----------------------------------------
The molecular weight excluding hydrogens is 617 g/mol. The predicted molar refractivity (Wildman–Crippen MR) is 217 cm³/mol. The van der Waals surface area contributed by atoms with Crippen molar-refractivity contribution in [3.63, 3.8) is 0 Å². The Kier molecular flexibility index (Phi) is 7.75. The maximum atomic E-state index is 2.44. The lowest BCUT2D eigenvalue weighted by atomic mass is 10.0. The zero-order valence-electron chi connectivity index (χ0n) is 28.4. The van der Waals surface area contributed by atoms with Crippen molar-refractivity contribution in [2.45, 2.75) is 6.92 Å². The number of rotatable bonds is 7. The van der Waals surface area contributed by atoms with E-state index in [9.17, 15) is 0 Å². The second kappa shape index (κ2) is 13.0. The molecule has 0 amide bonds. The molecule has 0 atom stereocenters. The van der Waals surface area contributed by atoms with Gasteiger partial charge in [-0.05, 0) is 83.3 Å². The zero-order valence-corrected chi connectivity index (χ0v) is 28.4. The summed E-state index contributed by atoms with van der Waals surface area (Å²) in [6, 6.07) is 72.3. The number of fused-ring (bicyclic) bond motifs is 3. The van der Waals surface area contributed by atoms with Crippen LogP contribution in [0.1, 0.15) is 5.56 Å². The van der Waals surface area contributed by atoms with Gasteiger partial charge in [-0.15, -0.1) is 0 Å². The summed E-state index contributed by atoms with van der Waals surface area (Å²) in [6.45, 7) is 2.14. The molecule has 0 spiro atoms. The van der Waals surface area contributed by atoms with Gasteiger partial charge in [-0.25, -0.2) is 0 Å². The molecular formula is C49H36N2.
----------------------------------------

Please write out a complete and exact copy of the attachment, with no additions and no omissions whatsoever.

The molecular weight excluding hydrogens is 617 g/mol. The predicted molar refractivity (Wildman–Crippen MR) is 217 cm³/mol. The van der Waals surface area contributed by atoms with Crippen molar-refractivity contribution in [3.63, 3.8) is 0 Å². The Kier molecular flexibility index (Phi) is 7.75. The maximum atomic E-state index is 2.44. The lowest BCUT2D eigenvalue weighted by atomic mass is 10.0. The zero-order valence-electron chi connectivity index (χ0n) is 28.4. The van der Waals surface area contributed by atoms with Crippen molar-refractivity contribution in [2.45, 2.75) is 6.92 Å². The number of rotatable bonds is 7. The van der Waals surface area contributed by atoms with E-state index in [9.17, 15) is 0 Å². The second kappa shape index (κ2) is 13.0. The molecule has 0 amide bonds. The molecule has 0 atom stereocenters. The van der Waals surface area contributed by atoms with Gasteiger partial charge in [-0.05, 0) is 83.3 Å². The zero-order valence-corrected chi connectivity index (χ0v) is 28.4. The summed E-state index contributed by atoms with van der Waals surface area (Å²) in [6, 6.07) is 72.3. The number of fused-ring (bicyclic) bond motifs is 3. The van der Waals surface area contributed by atoms with Crippen LogP contribution in [0.1, 0.15) is 5.56 Å². The van der Waals surface area contributed by atoms with Gasteiger partial charge in [-0.15, -0.1) is 0 Å². The summed E-state index contributed by atoms with van der Waals surface area (Å²) in [6.45, 7) is 2.14. The molecule has 0 spiro atoms. The van der Waals surface area contributed by atoms with Gasteiger partial charge in [-0.25, -0.2) is 0 Å². The molecular formula is C49H36N2.